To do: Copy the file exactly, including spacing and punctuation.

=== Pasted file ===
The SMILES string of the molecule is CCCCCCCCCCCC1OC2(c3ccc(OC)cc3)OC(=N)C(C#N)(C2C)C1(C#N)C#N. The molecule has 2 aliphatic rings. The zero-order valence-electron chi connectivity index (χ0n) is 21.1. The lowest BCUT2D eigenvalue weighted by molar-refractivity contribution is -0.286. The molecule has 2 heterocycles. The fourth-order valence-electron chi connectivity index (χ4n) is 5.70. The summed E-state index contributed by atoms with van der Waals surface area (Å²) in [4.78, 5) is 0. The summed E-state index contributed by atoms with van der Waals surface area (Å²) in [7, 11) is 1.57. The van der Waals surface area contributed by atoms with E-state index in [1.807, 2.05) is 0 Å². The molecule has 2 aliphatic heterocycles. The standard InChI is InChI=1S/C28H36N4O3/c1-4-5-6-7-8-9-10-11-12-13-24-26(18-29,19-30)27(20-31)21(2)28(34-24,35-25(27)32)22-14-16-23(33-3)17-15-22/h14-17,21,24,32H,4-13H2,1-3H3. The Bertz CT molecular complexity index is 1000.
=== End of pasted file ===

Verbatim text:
The SMILES string of the molecule is CCCCCCCCCCCC1OC2(c3ccc(OC)cc3)OC(=N)C(C#N)(C2C)C1(C#N)C#N. The molecule has 2 aliphatic rings. The zero-order valence-electron chi connectivity index (χ0n) is 21.1. The lowest BCUT2D eigenvalue weighted by molar-refractivity contribution is -0.286. The molecule has 2 heterocycles. The fourth-order valence-electron chi connectivity index (χ4n) is 5.70. The summed E-state index contributed by atoms with van der Waals surface area (Å²) in [4.78, 5) is 0. The summed E-state index contributed by atoms with van der Waals surface area (Å²) in [7, 11) is 1.57. The van der Waals surface area contributed by atoms with E-state index in [1.807, 2.05) is 0 Å². The molecule has 2 aliphatic heterocycles. The standard InChI is InChI=1S/C28H36N4O3/c1-4-5-6-7-8-9-10-11-12-13-24-26(18-29,19-30)27(20-31)21(2)28(34-24,35-25(27)32)22-14-16-23(33-3)17-15-22/h14-17,21,24,32H,4-13H2,1-3H3. The Bertz CT molecular complexity index is 1000.